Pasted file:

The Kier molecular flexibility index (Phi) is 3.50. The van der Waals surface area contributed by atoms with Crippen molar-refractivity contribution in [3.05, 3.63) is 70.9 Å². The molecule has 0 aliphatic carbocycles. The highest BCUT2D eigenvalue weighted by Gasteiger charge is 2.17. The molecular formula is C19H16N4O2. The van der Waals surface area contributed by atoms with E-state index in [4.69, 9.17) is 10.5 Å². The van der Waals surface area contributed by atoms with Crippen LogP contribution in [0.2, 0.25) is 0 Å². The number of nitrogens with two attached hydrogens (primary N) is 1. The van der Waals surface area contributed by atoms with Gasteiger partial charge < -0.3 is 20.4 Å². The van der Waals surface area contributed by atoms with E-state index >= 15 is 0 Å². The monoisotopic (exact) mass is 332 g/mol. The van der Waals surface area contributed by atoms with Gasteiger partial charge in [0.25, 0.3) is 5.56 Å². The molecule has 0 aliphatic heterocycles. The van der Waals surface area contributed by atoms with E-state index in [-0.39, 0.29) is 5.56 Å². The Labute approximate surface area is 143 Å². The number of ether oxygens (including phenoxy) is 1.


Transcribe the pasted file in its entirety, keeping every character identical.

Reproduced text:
The Kier molecular flexibility index (Phi) is 3.50. The van der Waals surface area contributed by atoms with Crippen molar-refractivity contribution in [3.05, 3.63) is 70.9 Å². The molecule has 0 aliphatic carbocycles. The highest BCUT2D eigenvalue weighted by Gasteiger charge is 2.17. The molecular formula is C19H16N4O2. The van der Waals surface area contributed by atoms with E-state index in [4.69, 9.17) is 10.5 Å². The van der Waals surface area contributed by atoms with Crippen LogP contribution in [0.2, 0.25) is 0 Å². The number of nitrogens with two attached hydrogens (primary N) is 1. The van der Waals surface area contributed by atoms with Gasteiger partial charge < -0.3 is 20.4 Å². The van der Waals surface area contributed by atoms with E-state index >= 15 is 0 Å². The monoisotopic (exact) mass is 332 g/mol. The van der Waals surface area contributed by atoms with Gasteiger partial charge in [0.25, 0.3) is 5.56 Å². The molecule has 0 aliphatic heterocycles. The van der Waals surface area contributed by atoms with E-state index in [-0.39, 0.29) is 5.56 Å². The Labute approximate surface area is 143 Å². The number of ether oxygens (including phenoxy) is 1.